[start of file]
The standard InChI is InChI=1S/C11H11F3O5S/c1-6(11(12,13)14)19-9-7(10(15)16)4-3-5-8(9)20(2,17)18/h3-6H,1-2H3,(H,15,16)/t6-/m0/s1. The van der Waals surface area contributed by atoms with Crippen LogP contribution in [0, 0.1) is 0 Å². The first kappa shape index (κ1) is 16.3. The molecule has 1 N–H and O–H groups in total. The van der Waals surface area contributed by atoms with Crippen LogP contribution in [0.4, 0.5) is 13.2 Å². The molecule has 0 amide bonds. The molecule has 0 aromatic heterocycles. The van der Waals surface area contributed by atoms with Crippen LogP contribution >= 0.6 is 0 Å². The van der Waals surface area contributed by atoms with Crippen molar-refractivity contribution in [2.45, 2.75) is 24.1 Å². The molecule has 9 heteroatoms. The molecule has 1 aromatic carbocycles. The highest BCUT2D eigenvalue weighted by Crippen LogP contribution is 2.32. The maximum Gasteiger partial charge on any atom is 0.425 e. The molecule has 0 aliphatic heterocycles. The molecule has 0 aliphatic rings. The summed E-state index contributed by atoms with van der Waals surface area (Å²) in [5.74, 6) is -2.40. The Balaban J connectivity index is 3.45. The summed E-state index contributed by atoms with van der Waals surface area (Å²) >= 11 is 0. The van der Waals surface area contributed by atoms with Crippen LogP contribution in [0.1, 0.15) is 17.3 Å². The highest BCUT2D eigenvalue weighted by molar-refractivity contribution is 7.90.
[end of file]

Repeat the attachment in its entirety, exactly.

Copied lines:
The standard InChI is InChI=1S/C11H11F3O5S/c1-6(11(12,13)14)19-9-7(10(15)16)4-3-5-8(9)20(2,17)18/h3-6H,1-2H3,(H,15,16)/t6-/m0/s1. The van der Waals surface area contributed by atoms with Crippen LogP contribution in [0, 0.1) is 0 Å². The first kappa shape index (κ1) is 16.3. The molecule has 1 N–H and O–H groups in total. The van der Waals surface area contributed by atoms with Crippen LogP contribution in [0.4, 0.5) is 13.2 Å². The molecule has 0 amide bonds. The molecule has 0 aromatic heterocycles. The van der Waals surface area contributed by atoms with Crippen LogP contribution >= 0.6 is 0 Å². The van der Waals surface area contributed by atoms with Crippen molar-refractivity contribution in [2.45, 2.75) is 24.1 Å². The molecule has 9 heteroatoms. The molecule has 1 aromatic carbocycles. The highest BCUT2D eigenvalue weighted by Crippen LogP contribution is 2.32. The maximum Gasteiger partial charge on any atom is 0.425 e. The molecule has 0 aliphatic heterocycles. The molecule has 0 aliphatic rings. The summed E-state index contributed by atoms with van der Waals surface area (Å²) in [5.74, 6) is -2.40. The Balaban J connectivity index is 3.45. The summed E-state index contributed by atoms with van der Waals surface area (Å²) >= 11 is 0. The van der Waals surface area contributed by atoms with Crippen LogP contribution in [0.1, 0.15) is 17.3 Å². The highest BCUT2D eigenvalue weighted by molar-refractivity contribution is 7.90.